Scarlett Johansson is now 37-years-old, but she came to fame in her teen years. In a new interview on Dax Shepard's podcast Armchair Expert, she explained how even then, she knew the way she was being treated was inappropriate. And aging her up considerably.
“I kind of became objectified and pigeonholed in this way where I felt like I wasn't getting offers for work for things that I wanted to do,” she explained. “I remember thinking to myself, ‘I think people think I'm 40 years old.’ It somehow stopped being something that was desirable and something that I was fighting against.”
Constantly being courted for the same type of roles again and again left Johansson with the impression that there there was a very clear stopping point to her career ahead.
“Because I think everybody thought I was older and that I'd been [acting] for a long time, I got kind of pigeonholed into this weird hypersexualized thing,” she continued. “I felt like [my career] was over. It was like: that's the kind of career you have, these are the roles you've played. And I was like, ‘This is it?’”
She added, “The runway is not long on that. So it was scary at that time... I attributed a lot of that to the fact that people thought I was much, much older than I was.”
The Black Widow actress says that she sees younger actors and notices how things have changed since she began her career.
“Now, I see younger actors that are in their 20s. It feels like they're allowed to be all these different things,” Johansson said. “It's another time, too. We're not even allowed to really pigeonhole other actors anymore, thankfully, right? People are much more dynamic.”
But there’s still a long way to go, in her opinion.
“We live in a patriarchy and I feel like there's a fundamental reality of the woman's condition that will always, even if those 600 men are not actively aggressive necessarily as much as they would have been a minute ago, it's still fundamentally there,” she said. “It's so baked into our culture and society. It's hard for me to imagine that ever being not an element.”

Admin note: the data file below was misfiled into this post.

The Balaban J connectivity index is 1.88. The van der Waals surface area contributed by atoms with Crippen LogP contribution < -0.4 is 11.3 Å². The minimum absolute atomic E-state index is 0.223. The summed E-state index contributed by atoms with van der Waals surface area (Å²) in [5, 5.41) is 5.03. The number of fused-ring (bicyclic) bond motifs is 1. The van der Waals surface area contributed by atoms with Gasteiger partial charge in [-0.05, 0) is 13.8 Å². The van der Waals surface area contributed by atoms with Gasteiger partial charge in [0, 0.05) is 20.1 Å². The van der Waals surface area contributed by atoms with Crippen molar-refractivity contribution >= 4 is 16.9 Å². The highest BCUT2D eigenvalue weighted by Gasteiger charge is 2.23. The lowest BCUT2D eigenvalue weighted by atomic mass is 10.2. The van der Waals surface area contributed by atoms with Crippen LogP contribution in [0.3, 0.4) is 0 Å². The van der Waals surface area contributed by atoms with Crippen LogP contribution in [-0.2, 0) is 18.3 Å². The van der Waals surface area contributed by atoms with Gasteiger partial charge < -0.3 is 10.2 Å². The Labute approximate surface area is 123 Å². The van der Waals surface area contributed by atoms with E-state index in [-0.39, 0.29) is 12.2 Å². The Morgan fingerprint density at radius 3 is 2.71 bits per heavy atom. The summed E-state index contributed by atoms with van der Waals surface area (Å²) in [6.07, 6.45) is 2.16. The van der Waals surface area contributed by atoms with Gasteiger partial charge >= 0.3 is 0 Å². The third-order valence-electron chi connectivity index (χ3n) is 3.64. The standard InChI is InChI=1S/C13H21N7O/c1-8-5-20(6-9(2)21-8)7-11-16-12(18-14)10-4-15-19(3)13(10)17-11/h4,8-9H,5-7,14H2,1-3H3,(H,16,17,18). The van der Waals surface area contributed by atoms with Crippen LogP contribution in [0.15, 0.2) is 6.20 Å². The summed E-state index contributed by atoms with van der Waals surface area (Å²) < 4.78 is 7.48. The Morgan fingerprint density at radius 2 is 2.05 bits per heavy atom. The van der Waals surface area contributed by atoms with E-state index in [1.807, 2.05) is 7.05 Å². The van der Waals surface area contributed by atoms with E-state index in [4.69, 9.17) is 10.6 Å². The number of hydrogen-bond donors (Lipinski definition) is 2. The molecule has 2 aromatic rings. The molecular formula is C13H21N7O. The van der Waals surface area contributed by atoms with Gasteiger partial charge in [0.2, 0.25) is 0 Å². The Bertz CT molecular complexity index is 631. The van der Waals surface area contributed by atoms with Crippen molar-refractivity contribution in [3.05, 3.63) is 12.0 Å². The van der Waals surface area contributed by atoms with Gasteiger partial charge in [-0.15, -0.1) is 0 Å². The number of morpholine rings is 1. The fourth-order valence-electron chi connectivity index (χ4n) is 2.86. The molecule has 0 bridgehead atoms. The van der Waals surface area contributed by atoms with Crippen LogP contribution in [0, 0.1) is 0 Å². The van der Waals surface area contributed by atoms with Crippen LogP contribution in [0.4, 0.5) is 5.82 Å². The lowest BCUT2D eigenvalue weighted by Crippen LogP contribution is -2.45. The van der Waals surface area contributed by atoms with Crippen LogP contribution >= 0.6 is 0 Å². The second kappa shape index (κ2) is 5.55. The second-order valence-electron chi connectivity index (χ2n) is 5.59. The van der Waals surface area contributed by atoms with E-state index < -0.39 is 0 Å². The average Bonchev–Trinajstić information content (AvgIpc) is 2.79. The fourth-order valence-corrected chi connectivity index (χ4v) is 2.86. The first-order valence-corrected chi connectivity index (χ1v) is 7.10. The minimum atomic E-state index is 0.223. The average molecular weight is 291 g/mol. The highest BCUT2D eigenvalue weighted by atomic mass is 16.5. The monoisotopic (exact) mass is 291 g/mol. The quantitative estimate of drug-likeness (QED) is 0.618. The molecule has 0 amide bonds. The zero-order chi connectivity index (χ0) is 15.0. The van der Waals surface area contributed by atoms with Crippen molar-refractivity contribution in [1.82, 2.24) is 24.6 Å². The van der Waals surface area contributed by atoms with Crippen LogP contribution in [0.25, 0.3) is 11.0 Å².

Being in her thirties, Johansson said that she felt caught “between two worlds” or two generations approach to dealing with patriarchy in the entertainment industry.
“We had our mothers who were like, ‘Use whatever you can to get what the thing you need. Use your feminine wiles. Use your sexuality,’” she said. “And then there's our generation I think that's done that and also [said], ‘This doesn’t feel right, there's gotta be some other way.’ And there's the younger generation of women who are like 15 years younger than me, who are ‘You don't have to take any of that crap. No pandering.’ There's this system that's completely rejected. It's an interesting place to be in the in between of.”
Ultimately, the actress believes progress is “two steps forward and two steps back.”
“It's not finite,” she said. “I think if you don't leave room for people to figure it out, then the actual progressive change doesn't really happen.”